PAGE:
Weed - Plantago fugelli
Common Names: Blackseed plantain, Rugel's plantain, red-stalked plantain. It is sometimes called broadleaf plantain, but most sources refer to Plantago major as broadleaf plantain. Plantain comes from a French word meaning sole of the foot.
Description: This is a broadleaf plant whose leaves emerge from a basal rosette. The petioles of the leaves are a reddish color, which differentiates it from broadleaf plantain. The leaf shape is reminiscent of spinach leaves. Although plantain is a dicot, the veins are more parallel than netted, making it appear to be a monocot related to grasses.
Type: Perennial. Plantain grows in USDA zones 3 to 9.
Roots: Roots are fibrous with a short taproot. The fibrous roots hold fast in the soil which makes pulling the plant difficult. Other plantains have larger taproots, with fibrous roots emerging from the taproot.
Flowers: Flowers are greenish, although sometimes white or purplish on spikes which can get up to 14 inches tall. The flowers are tiny with 4 petals. Plantain can bloom from May through October.
Propagation: Seeds are spread by wind, birds, or human activity. When wet, seeds develop a sticky mucilaginous coating that causes them to stick to animals and adhere to soil particles.
Where: Found in fields, lawns, waste places, roadsides, by railroads, and moist woods. It does especially well in moist places. It adapts to acid, basic, or neutral soils.
Poisoning: None known. However for seasonal allergy sufferers, plantain is considered a moderate allergen. Other plantains contain more pollen and create more allergy problems.
Historical: It is a plant native to the United States. Native Americans are said to have used the blackseed plantain as a food source, and for medicinal uses until its use was replaced by the broadleaf plantain (Platago major) introduced the European settlers.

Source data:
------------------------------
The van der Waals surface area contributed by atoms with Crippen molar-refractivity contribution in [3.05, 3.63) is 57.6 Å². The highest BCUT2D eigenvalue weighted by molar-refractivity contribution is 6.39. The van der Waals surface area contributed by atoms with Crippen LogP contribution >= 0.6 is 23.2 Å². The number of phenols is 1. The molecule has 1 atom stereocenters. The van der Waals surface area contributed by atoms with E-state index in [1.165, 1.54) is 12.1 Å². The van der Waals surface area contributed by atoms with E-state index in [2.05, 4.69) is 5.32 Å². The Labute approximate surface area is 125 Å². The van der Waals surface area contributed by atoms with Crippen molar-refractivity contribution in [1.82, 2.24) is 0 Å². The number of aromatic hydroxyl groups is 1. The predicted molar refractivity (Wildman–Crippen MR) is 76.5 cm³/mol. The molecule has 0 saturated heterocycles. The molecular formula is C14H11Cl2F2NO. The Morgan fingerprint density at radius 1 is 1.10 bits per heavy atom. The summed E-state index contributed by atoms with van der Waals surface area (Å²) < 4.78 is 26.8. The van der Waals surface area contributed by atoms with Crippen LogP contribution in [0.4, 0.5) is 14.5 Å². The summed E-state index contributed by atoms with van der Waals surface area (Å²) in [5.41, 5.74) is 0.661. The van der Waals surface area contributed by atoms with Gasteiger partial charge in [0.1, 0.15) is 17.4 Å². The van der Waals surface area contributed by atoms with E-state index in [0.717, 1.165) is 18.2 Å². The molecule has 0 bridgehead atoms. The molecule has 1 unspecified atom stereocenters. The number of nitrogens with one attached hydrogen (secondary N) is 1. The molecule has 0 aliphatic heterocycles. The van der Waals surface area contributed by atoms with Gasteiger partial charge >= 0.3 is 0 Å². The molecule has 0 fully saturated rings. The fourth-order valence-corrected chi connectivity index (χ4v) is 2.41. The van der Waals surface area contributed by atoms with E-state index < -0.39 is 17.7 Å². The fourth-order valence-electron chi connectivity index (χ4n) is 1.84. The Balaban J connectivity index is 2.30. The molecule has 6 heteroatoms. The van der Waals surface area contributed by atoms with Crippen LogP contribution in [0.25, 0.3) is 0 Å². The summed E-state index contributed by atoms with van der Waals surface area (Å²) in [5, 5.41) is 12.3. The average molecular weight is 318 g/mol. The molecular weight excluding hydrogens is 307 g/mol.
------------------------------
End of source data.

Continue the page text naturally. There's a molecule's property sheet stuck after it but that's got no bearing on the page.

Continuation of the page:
What: Broadleaf plantain (Plantago major) and buckhorn plantain (Plantago lanceolata) are also common weeds. The blackseed plantain is native, while the others were introduced from Europe.
Pros: Blackseed plantain is considered edible. The young leaves are harvested to eat, as the mature leaves get tough. Some butterflies use plantains as a food source. In a program on alternative crops at the 2011 tri-State Stewardship Conference, Richard Straight of the U.S. Forest Service Agroforestery Center lists Plantain fugelli in his list of "Medicinal Products and Dietary Supplements." Birds eat plantain seeds, which contain a higher percentage of oil than many seeds and are included in some bird seed mixtures.
Cons: It can be a nuisance in yard and garden.
Herbal: According to the Missouri Department of Conservation book "Wild Edibles," the ancient Greeks and Romans used plantain for a wide variety of medicinal uses including as an astringent to heal wounds, and for asthma, fevers, and eye disorders. American Indian groups used a poultice for pain, swelling, wounds, cuts, sores, infections, blisters, insect bites, snakebites, and hemorrhoids. An infusion made from leaves was used for sore eyes. The leaf tea was taken for diarrhea, ulcers, bloody urine, digestive upsets. The root was used for same ailments, as well as for fever, respiratory infections, and constipation. The same writer said the leaves may be steeped in boiling water for 3 or 4 minutes; he said it tastes terrible but is high in some vitamins. However, herbal enthusiasts on a variety of internet websites claim the tea has a subtle flavor. In addition, they claim plantain tea can be used as a soothing wash for rashes, sunburns, windburns, or wounds.